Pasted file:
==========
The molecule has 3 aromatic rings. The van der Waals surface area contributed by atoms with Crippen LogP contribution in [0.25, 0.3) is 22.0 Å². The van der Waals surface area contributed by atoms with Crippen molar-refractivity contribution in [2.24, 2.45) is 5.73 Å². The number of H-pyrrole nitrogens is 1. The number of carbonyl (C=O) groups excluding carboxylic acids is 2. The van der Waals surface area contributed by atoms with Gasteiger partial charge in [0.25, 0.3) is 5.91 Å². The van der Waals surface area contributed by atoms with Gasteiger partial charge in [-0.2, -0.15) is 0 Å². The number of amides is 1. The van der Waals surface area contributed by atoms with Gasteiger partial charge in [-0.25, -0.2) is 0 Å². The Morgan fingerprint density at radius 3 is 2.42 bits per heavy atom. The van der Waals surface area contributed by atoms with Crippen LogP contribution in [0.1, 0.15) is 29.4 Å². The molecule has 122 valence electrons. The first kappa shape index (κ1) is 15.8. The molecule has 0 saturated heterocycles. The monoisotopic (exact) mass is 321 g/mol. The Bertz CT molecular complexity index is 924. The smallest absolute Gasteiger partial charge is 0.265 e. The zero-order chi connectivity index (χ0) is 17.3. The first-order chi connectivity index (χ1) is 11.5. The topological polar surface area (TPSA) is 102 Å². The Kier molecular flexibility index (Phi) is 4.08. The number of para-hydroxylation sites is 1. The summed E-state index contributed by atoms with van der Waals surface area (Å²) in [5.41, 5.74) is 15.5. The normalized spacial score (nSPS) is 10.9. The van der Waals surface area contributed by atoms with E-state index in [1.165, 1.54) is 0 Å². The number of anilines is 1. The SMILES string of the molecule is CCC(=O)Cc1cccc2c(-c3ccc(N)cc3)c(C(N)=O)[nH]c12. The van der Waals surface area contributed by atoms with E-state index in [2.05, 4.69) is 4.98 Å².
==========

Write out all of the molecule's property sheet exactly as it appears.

The molecule has 3 aromatic rings. The van der Waals surface area contributed by atoms with Crippen LogP contribution in [0.25, 0.3) is 22.0 Å². The van der Waals surface area contributed by atoms with Crippen molar-refractivity contribution in [2.24, 2.45) is 5.73 Å². The number of H-pyrrole nitrogens is 1. The number of carbonyl (C=O) groups excluding carboxylic acids is 2. The van der Waals surface area contributed by atoms with Gasteiger partial charge in [0.25, 0.3) is 5.91 Å². The van der Waals surface area contributed by atoms with Gasteiger partial charge in [-0.2, -0.15) is 0 Å². The number of amides is 1. The van der Waals surface area contributed by atoms with Gasteiger partial charge in [-0.25, -0.2) is 0 Å². The Morgan fingerprint density at radius 3 is 2.42 bits per heavy atom. The van der Waals surface area contributed by atoms with Crippen LogP contribution in [0.1, 0.15) is 29.4 Å². The molecule has 122 valence electrons. The first kappa shape index (κ1) is 15.8. The molecule has 0 saturated heterocycles. The monoisotopic (exact) mass is 321 g/mol. The Bertz CT molecular complexity index is 924. The smallest absolute Gasteiger partial charge is 0.265 e. The zero-order chi connectivity index (χ0) is 17.3. The first-order chi connectivity index (χ1) is 11.5. The topological polar surface area (TPSA) is 102 Å². The Kier molecular flexibility index (Phi) is 4.08. The number of para-hydroxylation sites is 1. The summed E-state index contributed by atoms with van der Waals surface area (Å²) in [5.41, 5.74) is 15.5. The normalized spacial score (nSPS) is 10.9. The van der Waals surface area contributed by atoms with E-state index in [1.165, 1.54) is 0 Å². The number of anilines is 1. The SMILES string of the molecule is CCC(=O)Cc1cccc2c(-c3ccc(N)cc3)c(C(N)=O)[nH]c12. The van der Waals surface area contributed by atoms with E-state index in [2.05, 4.69) is 4.98 Å².